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Lunar Orbit
In astronomy, lunar orbit (also known as a selenocentric orbit) is the orbit of an object around the Moon. As used in the space program, this refers not to the orbit of the Moon about the Earth, but to orbits by various manned or unmanned spacecraft around the Moon
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Luna 3
Luna 3, or E-2A No.1 was a Soviet spacecraft launched in 1959 as part of the Luna programme. It was the first-ever mission to photograph the far side of the Moon
Moon
and the third Soviet space probe to be sent to the neighborhood of the Moon.[3] Though it returned rather poor pictures by later standards, the historic, never-before-seen views of the far side of the Moon
Moon
caused excitement and interest when they were published around the world, and a tentative Atlas of the Far Side of the Moon
Moon
was created after image processing improved the pictures. These views showed mountainous terrain, very different from the near side, and only two dark, low-lying regions which were named Mare Moscoviense (Sea of Moscow) and Mare Desiderii (Sea of Desire). Mare Desiderii was later found to be composed of a smaller mare, Mare Ingenii (Sea of Ingenuity), and several other dark craters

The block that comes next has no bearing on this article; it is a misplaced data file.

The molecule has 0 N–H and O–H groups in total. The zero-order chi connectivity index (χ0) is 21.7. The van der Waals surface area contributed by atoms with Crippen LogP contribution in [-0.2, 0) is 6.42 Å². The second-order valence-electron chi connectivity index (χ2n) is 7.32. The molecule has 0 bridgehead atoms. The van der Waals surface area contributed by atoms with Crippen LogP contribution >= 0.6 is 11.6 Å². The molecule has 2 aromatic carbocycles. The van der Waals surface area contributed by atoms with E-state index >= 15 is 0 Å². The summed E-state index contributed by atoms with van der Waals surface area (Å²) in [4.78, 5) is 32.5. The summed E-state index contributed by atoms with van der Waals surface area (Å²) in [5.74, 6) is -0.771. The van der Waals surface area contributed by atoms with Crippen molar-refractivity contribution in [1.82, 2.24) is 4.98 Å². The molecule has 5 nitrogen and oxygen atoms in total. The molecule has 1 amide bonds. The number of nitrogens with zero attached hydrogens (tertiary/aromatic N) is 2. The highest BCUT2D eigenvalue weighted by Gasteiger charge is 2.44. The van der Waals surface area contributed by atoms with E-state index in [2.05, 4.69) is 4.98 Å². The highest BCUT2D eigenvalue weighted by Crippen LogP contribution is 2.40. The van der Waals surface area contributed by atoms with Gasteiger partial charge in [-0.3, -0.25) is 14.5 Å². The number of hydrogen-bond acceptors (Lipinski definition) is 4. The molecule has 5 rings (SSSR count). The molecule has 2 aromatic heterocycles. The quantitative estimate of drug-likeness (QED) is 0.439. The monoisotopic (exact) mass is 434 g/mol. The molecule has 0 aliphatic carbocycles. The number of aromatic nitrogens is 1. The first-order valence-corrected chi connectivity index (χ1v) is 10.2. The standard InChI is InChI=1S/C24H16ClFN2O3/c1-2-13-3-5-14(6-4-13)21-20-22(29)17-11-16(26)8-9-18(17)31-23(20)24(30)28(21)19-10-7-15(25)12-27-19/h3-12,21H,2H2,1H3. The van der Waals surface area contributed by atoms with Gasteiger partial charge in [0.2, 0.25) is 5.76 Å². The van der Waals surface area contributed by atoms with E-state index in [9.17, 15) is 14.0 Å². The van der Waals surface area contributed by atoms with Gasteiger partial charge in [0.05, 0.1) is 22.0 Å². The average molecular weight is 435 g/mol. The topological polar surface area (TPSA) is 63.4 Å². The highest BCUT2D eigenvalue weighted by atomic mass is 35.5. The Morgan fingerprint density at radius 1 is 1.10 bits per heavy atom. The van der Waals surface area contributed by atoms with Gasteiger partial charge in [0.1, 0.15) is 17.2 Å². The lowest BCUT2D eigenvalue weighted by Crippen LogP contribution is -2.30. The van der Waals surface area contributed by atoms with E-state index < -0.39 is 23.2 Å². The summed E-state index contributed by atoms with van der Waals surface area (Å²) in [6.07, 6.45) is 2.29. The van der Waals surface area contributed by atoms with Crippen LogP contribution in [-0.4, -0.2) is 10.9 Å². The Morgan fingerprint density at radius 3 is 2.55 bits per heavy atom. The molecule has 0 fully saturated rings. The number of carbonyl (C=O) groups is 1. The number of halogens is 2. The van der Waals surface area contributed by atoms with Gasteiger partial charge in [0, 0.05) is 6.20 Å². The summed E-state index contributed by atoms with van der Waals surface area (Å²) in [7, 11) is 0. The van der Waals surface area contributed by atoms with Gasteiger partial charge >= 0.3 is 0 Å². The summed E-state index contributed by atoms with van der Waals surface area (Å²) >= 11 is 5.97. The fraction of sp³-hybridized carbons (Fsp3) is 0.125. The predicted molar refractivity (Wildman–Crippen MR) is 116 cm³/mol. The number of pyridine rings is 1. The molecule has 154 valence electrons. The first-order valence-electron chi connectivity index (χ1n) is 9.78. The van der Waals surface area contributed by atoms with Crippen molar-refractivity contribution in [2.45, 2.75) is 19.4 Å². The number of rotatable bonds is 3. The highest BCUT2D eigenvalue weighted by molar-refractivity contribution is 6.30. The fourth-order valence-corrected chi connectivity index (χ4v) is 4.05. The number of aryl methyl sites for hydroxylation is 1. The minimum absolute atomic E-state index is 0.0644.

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Micrometeoroid
A micrometeoroid is a tiny meteoroid; a small particle of rock in space, usually weighing less than a gram. A micrometeorite is such a particle that survives passage through the Earth's atmosphere
Earth's atmosphere
and reaches the Earth's surface.Contents1 Scientific interest 2 Effect on spacecraft operations 3 Footnotes 4 See also 5 External linksScientific interest[edit] See also: Cosmic dust Micrometeoroids are very small pieces of rock or metal broken off from larger chunks of rock and debris often dating back to the birth of the Solar System. Micrometeoroids are extremely common in space. Tiny particles are a major contributor to space weathering processes. When they hit the surface of the Moon, or any airless body (Mercury, the asteroids, etc.), the resulting melting and vaporization causes darkening and other optical changes in the regolith
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Luna 1
Luna 1, also known as Mechta (Russian: Мечта, lit.: Dream),[1] E-1 No.4 and First Lunar Rover ,[2] was the first spacecraft to reach the vicinity of the Earth's Moon, and the first spacecraft to be placed in heliocentric orbit. Intended as an impactor, Luna 1
Luna 1
was launched as part of the Soviet Luna programme
Luna programme
in 1959, however due to an incorrectly timed upper stage burn during its launch, it missed the Moon, in the process becoming the first spacecraft to leave geocentric orbit. While traveling through the outer Van Allen radiation belt, the spacecraft's scintillator made observations indicating that a small number of high energy particles exist in the outer belt. The measurements obtained during this mission provided new data on the Earth's radiation belt and outer space. The Moon
Moon
was found to have no detectable magnetic field
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Soviet Union
The Soviet Union
Soviet Union